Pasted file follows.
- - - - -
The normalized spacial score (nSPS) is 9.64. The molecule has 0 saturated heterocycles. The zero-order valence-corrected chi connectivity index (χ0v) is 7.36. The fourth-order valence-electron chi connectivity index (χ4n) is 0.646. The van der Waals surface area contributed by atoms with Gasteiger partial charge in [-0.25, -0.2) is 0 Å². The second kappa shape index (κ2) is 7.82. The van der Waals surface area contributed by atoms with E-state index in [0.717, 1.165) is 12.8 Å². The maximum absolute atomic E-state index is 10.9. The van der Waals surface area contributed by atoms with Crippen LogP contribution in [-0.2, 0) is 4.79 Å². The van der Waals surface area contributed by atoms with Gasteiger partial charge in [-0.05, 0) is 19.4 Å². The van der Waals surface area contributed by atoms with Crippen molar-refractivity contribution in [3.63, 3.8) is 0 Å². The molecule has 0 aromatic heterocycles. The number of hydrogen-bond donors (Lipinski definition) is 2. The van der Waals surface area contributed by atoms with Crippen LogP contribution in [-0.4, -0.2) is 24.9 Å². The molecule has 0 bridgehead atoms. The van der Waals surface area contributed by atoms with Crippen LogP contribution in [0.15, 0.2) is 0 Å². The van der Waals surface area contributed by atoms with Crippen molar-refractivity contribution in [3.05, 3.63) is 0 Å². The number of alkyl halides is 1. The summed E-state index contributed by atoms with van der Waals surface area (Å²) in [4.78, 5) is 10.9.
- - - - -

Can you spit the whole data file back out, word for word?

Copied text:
The normalized spacial score (nSPS) is 9.64. The molecule has 0 saturated heterocycles. The zero-order valence-corrected chi connectivity index (χ0v) is 7.36. The fourth-order valence-electron chi connectivity index (χ4n) is 0.646. The van der Waals surface area contributed by atoms with Gasteiger partial charge in [-0.25, -0.2) is 0 Å². The second kappa shape index (κ2) is 7.82. The van der Waals surface area contributed by atoms with E-state index in [0.717, 1.165) is 12.8 Å². The maximum absolute atomic E-state index is 10.9. The van der Waals surface area contributed by atoms with Crippen LogP contribution in [-0.2, 0) is 4.79 Å². The van der Waals surface area contributed by atoms with Gasteiger partial charge in [-0.05, 0) is 19.4 Å². The van der Waals surface area contributed by atoms with Crippen molar-refractivity contribution in [3.63, 3.8) is 0 Å². The molecule has 0 aromatic heterocycles. The number of hydrogen-bond donors (Lipinski definition) is 2. The van der Waals surface area contributed by atoms with Crippen LogP contribution in [-0.4, -0.2) is 24.9 Å². The molecule has 0 bridgehead atoms. The van der Waals surface area contributed by atoms with Crippen LogP contribution in [0.15, 0.2) is 0 Å². The van der Waals surface area contributed by atoms with Crippen molar-refractivity contribution in [3.05, 3.63) is 0 Å². The number of alkyl halides is 1. The summed E-state index contributed by atoms with van der Waals surface area (Å²) in [4.78, 5) is 10.9.